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can i make serial # deeper on lower receiver?

Discussion in 'General Gun Discussions' started by koxx.dta, May 12, 2013.

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  1. koxx.dta

    koxx.dta Member

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    i apologize if this is the wrong section...my question is can i make the serial number deeper or reengrave it elsewhere.i want to cerakote my upper and lower but my existing serial number from the manufacturer seems very shallow and i am afraind the cerakote will fill it in, make it not visable or at least very hard to read.

    thanks
     
    Last edited: May 12, 2013
  2. M-Cameron

    M-Cameron member

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    i dont know the exact verbage of the law.....but i dont imagine anyone would give you a hard time for making your SN# EASIER to read......

    i would take it to an engraver though.....it would be far to risky to try to do it with a dremel.



    EDIT:

    found the exact verbage........not sure what constitutes "altered" ......whether they mean intentionally changing the numbers....or simply reengraving it deeper........


    i dont know how well it will work, but you may want to try filling the SN in with wax before you coat it.....then picking out the wax/paint after its dry revealing the SN
     
    Last edited: May 12, 2013
  3. DoubleMag

    DoubleMag Member

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    My opinion my 2cents, I wouldn't do it myself. Might be construed as an attempt at altering. Have a licensed, regular business gunsmith do it or, seek their advice on who to do it.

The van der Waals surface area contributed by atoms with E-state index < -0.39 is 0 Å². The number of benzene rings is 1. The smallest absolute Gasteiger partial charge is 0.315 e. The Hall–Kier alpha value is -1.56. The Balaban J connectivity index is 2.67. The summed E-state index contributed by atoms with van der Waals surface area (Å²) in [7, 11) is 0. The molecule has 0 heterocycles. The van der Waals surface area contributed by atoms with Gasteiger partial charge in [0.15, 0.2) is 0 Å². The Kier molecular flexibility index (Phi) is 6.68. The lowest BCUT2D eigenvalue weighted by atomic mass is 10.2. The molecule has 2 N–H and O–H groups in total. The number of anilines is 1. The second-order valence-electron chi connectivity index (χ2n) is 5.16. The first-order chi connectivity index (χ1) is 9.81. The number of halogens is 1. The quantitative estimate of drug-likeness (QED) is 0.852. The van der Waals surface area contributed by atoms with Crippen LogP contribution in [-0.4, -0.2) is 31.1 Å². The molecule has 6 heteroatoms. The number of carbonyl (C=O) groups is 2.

4. Walkalong

    Walkalong Moderator

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    I wouldn't touch it.
     
  5. bigdaa

    bigdaa member

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    I would never advise anyone of doing so.
    The reason is that the law may simply decide against you for doing so for whatever reason suits them on the day your S/N is checked, if ever.

    You and I know your reason for doing so. Sometimes what the law thinks seems far from reasonable.
     
  6. average_shooter

    average_shooter Member

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    It may not look the best, but the easiest solution would probably be to just mask off a small block around / over the SN before you spray it. That avoids a lot of hassle, added expense and headache.
     
  7. InkEd

    InkEd Member

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    I wouldn't worry about even doing it. It may become a little hard to read but I don't it will fill it in completely.
     
  8. AlexanderA

    AlexanderA Member

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    Nothing wrong with engraving the serial number (the same serial number) again elsewhere on the receiver. Don't mess with the original number, however, even if that's just to make the numbers deeper. That could be construed as altering the serial number.
     
  9. Lupinus

    Lupinus Member

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    Properly applied Cerakote goes on pretty darn thin. I wouldn't worry about it.